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In this world, magic is very common. For around a thousand years, most people can do magic while those who can't are considered disabled (instead of most people being normal and those who can perform magic being special). However, doing anything extreme with it requires not only training, but expensive 'devices', so the common man is limited in how he uses magic, ie in a rare situation to grant himself a boost of strength.

The cost of magic is: Heat. The more you use it, the more you hit up, and also build up a 'latent heat' ie energy that will slowly be turned to heat in your body over time, even after you've stopped. People who are trained and use it often have a variety of techniques and devices to stop themselves overheating/dying. However, most of these are very specialised, expensive, and inaccessible.

So what 'mundane' and accessible method would every family, say, a rural family have in cases of emergency, say when someone has fought off a predator using enhanced strength, but is now going to overheat, so you need to cool them down quickly? It has to be so common that every house has it, and it should be based on something that we have in our world (I mean, I could as easily introduce a magic heat sponge made from dirt that everyone has, but there's no point in introducing new elements always now, is there? It's always better to let established elements interact with each other in interesting ways to get a solution, instead of handwaving one in)

An example of an emergency provision common in use in real life would be- Basements stocked with supplies in places where tornadoes are common, or fire extinguishers in literally every public building, etc.

SO what would these people use, that's plausible enough? Store lots of ice in an insulated place? Always have a courtyard area with a pool of water built-in?

Note: The world is pre-gunpowder, pre industrial age. So you can't just have a fridge.

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Same way you'd treat hyperthermia:

Advice from: https://www.ncbi.nlm.nih.gov/books/NBK459311/

  • Cold bath
  • Saline IV (You don't need gunpowder to make hypodermic needl es and a 0.9% salt water mix)
  • Ice packs
  • Wet Sheets/towels.
  • Fan
  • Water spray bottle

You said this was for emergency use only, so it probably doesn't need purpose built device. But if this is common, you could make a crude gravity fed misting spray.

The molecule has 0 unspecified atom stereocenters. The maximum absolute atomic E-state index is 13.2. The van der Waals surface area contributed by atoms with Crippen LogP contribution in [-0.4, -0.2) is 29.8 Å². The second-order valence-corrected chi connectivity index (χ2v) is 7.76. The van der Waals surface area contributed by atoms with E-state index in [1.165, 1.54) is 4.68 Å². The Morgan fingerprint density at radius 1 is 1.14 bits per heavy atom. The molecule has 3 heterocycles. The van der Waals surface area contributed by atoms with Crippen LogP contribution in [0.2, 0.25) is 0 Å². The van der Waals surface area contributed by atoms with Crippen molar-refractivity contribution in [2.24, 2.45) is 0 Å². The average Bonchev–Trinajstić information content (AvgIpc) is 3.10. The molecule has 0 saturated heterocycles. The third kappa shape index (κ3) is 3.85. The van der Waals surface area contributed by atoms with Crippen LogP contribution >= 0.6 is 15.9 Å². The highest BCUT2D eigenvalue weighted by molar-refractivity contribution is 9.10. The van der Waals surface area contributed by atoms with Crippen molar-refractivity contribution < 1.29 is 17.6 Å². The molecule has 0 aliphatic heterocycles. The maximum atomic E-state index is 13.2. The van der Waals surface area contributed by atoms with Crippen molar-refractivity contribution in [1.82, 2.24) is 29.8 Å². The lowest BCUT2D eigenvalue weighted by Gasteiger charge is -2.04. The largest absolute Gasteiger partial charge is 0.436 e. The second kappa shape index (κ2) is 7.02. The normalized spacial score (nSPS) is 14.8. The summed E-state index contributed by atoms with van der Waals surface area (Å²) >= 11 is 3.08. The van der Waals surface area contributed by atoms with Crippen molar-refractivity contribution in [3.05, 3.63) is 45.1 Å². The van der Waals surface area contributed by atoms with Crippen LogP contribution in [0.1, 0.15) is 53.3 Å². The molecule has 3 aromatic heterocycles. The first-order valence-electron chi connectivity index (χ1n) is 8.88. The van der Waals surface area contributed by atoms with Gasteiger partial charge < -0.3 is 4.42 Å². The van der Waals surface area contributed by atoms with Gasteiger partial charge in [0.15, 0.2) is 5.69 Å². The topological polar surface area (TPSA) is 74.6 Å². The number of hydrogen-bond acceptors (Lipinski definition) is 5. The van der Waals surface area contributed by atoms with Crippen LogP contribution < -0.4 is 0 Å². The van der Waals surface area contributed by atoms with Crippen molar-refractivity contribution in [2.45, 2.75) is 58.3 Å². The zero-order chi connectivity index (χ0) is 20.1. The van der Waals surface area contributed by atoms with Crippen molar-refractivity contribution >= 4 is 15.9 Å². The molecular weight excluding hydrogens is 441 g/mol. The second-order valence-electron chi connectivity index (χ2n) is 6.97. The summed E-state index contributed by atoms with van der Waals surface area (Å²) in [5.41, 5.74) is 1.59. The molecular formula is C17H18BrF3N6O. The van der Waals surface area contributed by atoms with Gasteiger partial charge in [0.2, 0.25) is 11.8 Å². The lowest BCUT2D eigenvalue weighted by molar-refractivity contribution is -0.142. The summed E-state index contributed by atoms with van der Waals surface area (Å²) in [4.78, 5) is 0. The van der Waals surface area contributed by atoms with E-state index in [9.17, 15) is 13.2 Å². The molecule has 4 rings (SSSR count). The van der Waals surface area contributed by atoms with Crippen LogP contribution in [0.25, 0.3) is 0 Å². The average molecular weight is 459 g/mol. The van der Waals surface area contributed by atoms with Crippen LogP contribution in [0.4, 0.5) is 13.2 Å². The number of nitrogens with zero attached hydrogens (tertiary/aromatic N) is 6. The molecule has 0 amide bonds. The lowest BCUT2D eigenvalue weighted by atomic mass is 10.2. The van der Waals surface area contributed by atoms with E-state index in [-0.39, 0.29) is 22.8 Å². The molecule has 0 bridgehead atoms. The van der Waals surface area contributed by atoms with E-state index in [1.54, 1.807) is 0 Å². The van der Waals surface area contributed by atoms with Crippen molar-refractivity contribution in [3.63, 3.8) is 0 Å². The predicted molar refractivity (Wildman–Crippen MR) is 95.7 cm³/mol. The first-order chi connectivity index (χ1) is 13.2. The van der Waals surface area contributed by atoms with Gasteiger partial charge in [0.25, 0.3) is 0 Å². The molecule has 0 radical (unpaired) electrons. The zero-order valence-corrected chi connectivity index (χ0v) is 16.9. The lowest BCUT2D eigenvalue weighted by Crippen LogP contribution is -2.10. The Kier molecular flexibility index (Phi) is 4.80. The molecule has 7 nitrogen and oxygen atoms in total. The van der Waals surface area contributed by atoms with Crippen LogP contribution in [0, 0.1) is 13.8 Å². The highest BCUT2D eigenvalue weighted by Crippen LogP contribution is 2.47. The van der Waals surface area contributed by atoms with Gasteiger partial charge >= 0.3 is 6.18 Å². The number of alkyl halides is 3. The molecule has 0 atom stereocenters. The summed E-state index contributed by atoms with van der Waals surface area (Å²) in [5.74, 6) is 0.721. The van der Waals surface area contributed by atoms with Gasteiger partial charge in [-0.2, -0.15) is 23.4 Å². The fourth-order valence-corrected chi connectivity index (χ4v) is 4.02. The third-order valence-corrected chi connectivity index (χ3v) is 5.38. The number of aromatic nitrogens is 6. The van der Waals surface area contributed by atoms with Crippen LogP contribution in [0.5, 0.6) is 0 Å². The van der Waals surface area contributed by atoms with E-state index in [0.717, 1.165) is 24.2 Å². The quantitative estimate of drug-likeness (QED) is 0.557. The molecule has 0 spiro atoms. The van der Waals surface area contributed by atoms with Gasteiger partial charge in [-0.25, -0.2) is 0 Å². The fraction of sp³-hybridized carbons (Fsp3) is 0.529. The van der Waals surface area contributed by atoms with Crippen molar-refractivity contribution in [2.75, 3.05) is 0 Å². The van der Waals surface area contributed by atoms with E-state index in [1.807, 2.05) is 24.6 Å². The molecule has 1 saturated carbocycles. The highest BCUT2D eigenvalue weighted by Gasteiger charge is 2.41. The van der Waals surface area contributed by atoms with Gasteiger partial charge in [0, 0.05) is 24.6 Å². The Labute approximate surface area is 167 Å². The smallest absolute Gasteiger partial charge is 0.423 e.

Pour water in a funnel upstairs, water flows down a tube, hits a nozzle, and sprays fine water. Water hits the hot person, and evaporates. Combine with someone waving a hand-held fan at them (or placing them in a breeze caused by passive ventilation design), one could easily cool down.

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Slightly different approach : use more magic.

To dissipate heat from one person get a larger group to cast some spell that moves part of the heat to them. That way it is distributed over more people to more easily managed (and less dangerous) levels.

Put simply : creating a room full of very warm people who sweat a lot is much better than one person who could die from heatstroke.

I know you asked for "mundane" everyday methods, but in the world you describe this would be the equivalent of basic first aid or just something you learn when you are young and see done frequently, so in that context it could be described as mundane and everyday. A normal method for dealing with a common problem in that world.

Not mundane and everyday in our world, but normal in that one.

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  • $\begingroup$ "the equivalent of basic first aid" This is the most believable portion. In a world where everyone can basically use magic using magic to fix overheating is brilliant. Bonus, having a "disabled" person use the other methods to save someone would be an amazing plot point. $\endgroup$ – IT Alex Sep 21 at 13:19
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someone has fought off a predator using enhanced strength, but is now going to overheat, so you need to cool them down quickly?

  • Undress and get them ventilated with fans. Even better, undress before starting using the power. More effective in winter than in summer, obviously.
  • Water: jump in a river, sea, lake, well, cistern, snow deposit, whatever has water to cool them down.
  • (lacking water) any other liquid: vinegar, oil, beer, wine.
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